Skyrim, or How Not to Make a PC Game

Spurred by the console-friendly interface that was retained in the PC version of The Elder Scrolls V: Skyrim, Mr. Schwarz has taken to his Gamasutra blog to vent some frustration over the game's UI. I share many of the same concerns, though I've adapted throughout my first day of playing:
The first sign things aren't as good as they could be comes before the game even begins. The main menu is as sparse as can be, but is lacking features as basic as the ability to change settings before jumping into the game. Why is this the case? I can only speculate, but it probably would have required Bethesda to edit a couple of lines in an XML file somewhere, far too much effort to even bother considering. Things take a nosedive soon after, as one realizes that not only are there standard menu items missing, but that the mouse doesn't even seem to work half the time. That's right, even on the main menu, most of the "buttons" you'll find don't actually do anything - you need to use the keyboard.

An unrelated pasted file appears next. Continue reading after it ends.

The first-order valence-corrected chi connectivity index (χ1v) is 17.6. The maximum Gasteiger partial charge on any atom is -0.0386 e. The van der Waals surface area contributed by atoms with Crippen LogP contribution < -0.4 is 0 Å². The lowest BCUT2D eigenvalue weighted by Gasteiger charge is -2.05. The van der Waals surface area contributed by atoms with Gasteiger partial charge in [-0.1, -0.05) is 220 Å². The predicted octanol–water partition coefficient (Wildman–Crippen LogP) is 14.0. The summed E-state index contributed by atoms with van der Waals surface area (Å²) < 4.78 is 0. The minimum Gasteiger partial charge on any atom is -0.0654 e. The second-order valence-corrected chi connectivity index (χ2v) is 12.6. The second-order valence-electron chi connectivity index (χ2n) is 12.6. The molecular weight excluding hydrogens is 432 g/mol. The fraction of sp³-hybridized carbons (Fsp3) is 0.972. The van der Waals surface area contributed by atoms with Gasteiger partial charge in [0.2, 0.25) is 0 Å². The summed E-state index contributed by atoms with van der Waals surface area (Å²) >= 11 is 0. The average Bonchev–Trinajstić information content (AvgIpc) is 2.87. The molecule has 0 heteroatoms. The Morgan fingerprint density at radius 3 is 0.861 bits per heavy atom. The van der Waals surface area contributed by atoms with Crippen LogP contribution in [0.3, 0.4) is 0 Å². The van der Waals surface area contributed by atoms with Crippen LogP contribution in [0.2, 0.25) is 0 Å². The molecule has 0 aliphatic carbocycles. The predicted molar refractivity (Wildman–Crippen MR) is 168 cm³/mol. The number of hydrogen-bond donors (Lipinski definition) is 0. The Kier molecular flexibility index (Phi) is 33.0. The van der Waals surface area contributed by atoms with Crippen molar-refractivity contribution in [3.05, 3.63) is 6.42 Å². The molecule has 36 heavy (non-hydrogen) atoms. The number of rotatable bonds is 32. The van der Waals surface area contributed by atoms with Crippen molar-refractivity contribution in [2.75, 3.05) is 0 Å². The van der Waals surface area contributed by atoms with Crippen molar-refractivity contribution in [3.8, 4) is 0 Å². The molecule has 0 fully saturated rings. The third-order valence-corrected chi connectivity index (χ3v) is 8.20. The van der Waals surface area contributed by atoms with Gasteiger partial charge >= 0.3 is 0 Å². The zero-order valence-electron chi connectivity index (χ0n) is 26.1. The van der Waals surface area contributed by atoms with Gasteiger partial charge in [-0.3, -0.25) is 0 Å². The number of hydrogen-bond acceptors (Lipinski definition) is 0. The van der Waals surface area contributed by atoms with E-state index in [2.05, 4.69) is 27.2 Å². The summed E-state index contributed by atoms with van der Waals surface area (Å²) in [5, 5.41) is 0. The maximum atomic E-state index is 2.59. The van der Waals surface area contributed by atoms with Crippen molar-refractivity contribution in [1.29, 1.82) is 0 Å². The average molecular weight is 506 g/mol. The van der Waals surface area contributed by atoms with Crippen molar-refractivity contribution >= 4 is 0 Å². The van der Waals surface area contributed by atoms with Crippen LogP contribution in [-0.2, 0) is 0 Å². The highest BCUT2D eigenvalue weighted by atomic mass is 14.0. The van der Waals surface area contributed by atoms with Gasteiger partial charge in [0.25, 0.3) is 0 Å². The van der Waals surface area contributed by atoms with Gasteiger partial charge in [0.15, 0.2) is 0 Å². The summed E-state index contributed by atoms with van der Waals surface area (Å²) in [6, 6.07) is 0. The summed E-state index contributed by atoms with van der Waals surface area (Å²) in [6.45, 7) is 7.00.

This inconsistency in where the game allows mouse controls extends to the main game even once you're past all the introductory stuff - even in character creation I found that the assigned hotkey to finalize my character, "R", didn't work, while clicking the tooltip did. Many more critical game functions, such as manipulating the world map, or assigning favorites and hotkeys, feature similar inconsistencies, with some hotkeys not working and others being mandatory. The game is also quite poor at communicating certain information in the interface itself (the first time I went to a shop, I accidentally bought a ton of equipment because it wasn't clear if I was buying or selling), but those are more general interface concerns I'll save for another time to pick on.

Other issues, like mouse acceleration being forced on and impossible to remove without an INI tweak, or the game defaulting to "Xbox 360 Controller - On" when started, even without a controller plugged in, or needless breaks from convention ("Tab" instead of "Esc" to exit menus) show just how little thought or care was put to the PC version's interface, and how little priority was given to this version in the game, or foresight given to what its players might want and expect.